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The Church of Jesus Christ of Latter-day Saints
FILE - Missionaries sing a hymn during a MTC devotional address by Elder Quentin L. Cook held as part of 2018 Mission Leadership Seminar on Sunday, June 24, 2018, which was broadcast around the world to the Church’s 14 missionary training centers.

SALT LAKE CITY — Friday's announcement that missionaries may phone home or text their families weekly instead of just twice a year is another profound shift among a string of recent changes that are transforming the missionary culture of The Church of Jesus Christ of Latter-day Saints.

The news brought swift reaction from church members around the world.

"Really?" said a stunned Gary Reynolds, who served as president of the New York New York South Mission from June 2015-18, when told of the change. "Wow. How cool. That's awesome."

"Whoa, that's crazy," said Ben Ostler, 17, of Murray, a high school senior who received a mission call on Tuesday to serve in the Samoa Apia Mission. "It seems so weird because I've always seen it happen twice a year. It's a big adjustment."

Many missionaries and missionary parents immediately rejoiced, whether they had a missionary serving now or a child like Ostler with a new mission call who hadn't left yet. Many returned missionaries and parents of recently returned missionaries took to social media to express the wish the news had come just a little sooner.

The Church of Jesus Christ of Latter-day Saints
The First Presidency of the Church of Jesus Christ of Latter-day Saints announced Friday, Feb. 15, that missionaries worldwide are now authorized to communicate with their families each week on preparation day by text messages, online messaging, phone calls and video chats, in addition to letters and emails.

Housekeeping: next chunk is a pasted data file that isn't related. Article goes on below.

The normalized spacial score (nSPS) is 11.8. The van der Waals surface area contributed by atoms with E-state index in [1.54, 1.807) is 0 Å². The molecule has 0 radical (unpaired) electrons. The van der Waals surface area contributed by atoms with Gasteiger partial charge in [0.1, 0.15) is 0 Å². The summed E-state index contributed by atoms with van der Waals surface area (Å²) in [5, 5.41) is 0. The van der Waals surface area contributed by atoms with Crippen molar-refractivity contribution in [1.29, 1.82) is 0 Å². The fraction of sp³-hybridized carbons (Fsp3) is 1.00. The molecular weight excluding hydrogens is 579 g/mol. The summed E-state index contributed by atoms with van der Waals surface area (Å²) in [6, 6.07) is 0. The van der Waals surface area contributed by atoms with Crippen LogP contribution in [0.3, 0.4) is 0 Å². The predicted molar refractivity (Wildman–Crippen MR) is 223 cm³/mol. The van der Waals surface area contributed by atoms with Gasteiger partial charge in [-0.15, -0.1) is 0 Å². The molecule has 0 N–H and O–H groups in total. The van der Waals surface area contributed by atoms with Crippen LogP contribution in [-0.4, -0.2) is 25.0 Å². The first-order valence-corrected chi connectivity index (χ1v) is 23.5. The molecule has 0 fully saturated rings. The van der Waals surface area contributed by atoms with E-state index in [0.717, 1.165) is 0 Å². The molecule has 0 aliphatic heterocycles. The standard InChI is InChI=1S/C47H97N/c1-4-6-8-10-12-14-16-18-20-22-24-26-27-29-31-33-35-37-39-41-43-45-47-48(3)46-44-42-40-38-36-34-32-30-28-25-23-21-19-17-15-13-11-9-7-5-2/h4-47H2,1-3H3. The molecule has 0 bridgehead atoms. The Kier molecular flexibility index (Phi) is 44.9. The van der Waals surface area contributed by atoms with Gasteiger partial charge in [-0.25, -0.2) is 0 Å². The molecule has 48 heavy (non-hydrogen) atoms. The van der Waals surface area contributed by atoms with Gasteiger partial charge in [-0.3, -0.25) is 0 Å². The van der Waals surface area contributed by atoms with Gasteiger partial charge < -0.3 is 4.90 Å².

Still other parents and former mission presidents said the change will require major adjustments, including a new type of discipline on the part of both missionaries and families to avoid increasing homesickness as they strengthen each other.

The announcement was made by the church's First Presidency, which said regular communication with family is an important part of a missionary's service. Until now, that communication had been done in weekly letters or emails and two phone calls a year, on Mother's Day and Christmas.

"One of the major purposes of this adjustment is to encourage families to be more involved in their missionary's efforts and experiences," the statement said.

Church leaders do not expect missionaries to call or video chat with their parents weekly, but even texting or instant messaging is a sea change for Latter-day Saint mission culture.

Ostler, who is scheduled to enter the Missionary Training Center in Provo in July, will be interested to see the part his family plays in his mission.

"I could help them as much as myself" with calls and instant messaging, he said. "I could teach them more about the mission because I communicate better by word of mouth than by writing, and I could use them as a tool."